Daniel Ellsberg, a military analyst who disclosed the Pentagon Papers, revealing US deceit in the Vietnam War, died at 92. He had announced his inoperable pancreatic cancer diagnosis earlier. His revelation of the Pentagon Papers, a secret history of American lies about the Vietnam War, caused a national controversy.


The Pentagon Papers’ disclosure led to illegal actions by the White House to discredit Ellsberg and stop government information leaks. These actions formed the Watergate scandal, which resulted in President Richard Nixon’s resignation. The scandal also led to a First Amendment confrontation between the Nixon administration and The New York Times, which published the papers.


Ellsberg was charged with espionage and other crimes but was acquitted due to government misconduct, including illegal wiretapping and a break-in at his former psychiatrist’s office. “The demystification and de-sanctification of the president has begun, Ellsberg said after his release. His story mirrored the American experience in Vietnam, a war that began as a struggle against communism and ended in defeat, killing thousands of Americans and millions of Vietnamese, Cambodians, and Laotians.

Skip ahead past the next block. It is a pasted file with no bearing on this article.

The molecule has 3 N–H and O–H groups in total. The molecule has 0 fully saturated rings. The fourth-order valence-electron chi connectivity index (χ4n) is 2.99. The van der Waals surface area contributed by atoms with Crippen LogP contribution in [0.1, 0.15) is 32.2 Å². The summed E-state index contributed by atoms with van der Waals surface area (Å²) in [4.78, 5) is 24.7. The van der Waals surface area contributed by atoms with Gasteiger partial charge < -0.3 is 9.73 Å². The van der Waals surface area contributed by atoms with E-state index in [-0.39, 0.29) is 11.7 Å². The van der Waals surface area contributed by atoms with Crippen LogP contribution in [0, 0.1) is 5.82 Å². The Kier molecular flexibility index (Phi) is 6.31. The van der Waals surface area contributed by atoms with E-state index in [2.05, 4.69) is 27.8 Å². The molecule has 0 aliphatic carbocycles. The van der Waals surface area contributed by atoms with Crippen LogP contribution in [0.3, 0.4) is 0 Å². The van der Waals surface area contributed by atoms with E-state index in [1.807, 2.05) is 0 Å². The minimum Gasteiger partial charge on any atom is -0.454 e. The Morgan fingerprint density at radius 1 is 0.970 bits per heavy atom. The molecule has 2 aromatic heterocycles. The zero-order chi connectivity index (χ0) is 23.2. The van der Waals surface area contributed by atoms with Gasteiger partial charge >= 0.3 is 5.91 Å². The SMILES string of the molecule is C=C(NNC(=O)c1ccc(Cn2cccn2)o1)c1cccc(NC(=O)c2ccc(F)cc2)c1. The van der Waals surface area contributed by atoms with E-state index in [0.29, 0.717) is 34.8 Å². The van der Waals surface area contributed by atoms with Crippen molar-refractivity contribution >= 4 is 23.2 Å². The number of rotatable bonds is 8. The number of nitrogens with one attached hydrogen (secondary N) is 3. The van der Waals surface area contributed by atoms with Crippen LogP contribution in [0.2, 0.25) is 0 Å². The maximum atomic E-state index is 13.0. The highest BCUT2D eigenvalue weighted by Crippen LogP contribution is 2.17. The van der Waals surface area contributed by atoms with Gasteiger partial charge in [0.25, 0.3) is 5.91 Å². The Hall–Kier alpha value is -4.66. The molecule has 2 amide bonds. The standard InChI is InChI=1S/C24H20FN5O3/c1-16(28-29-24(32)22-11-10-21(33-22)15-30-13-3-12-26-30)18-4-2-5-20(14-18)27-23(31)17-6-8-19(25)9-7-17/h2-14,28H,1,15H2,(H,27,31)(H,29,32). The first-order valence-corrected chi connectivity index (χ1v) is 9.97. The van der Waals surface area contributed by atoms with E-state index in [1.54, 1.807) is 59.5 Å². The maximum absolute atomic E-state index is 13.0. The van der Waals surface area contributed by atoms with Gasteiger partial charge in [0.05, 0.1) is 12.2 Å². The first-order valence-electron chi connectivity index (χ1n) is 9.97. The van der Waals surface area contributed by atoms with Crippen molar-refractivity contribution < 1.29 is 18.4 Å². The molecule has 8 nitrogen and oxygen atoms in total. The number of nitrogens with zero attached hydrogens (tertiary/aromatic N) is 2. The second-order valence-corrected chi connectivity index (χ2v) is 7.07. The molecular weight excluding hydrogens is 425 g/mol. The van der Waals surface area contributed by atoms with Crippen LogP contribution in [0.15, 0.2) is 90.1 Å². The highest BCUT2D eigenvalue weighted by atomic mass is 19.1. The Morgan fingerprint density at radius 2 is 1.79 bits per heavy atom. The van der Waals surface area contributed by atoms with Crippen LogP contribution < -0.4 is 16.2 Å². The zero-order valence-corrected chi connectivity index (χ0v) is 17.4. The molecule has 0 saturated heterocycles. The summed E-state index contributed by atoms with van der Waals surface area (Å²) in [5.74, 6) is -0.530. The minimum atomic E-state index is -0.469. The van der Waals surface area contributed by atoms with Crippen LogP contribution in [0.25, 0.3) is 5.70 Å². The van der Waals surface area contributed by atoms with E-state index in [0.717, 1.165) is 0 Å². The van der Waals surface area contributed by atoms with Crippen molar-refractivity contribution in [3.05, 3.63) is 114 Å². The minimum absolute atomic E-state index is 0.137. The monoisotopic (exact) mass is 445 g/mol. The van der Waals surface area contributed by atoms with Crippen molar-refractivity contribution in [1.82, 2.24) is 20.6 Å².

Ellsberg, a brilliant young man from Michigan, joined the Marines in 1954 and later earned a doctorate at Harvard. He began studying game theory as applied to crisis situations and nuclear warfare. By 1964, he was advising Defense Secretary Robert S. McNamara and evaluating civilian pacification programs in Vietnam. His transformation began when he witnessed the toll of civilian deaths, tortured prisoners, and burned villages.

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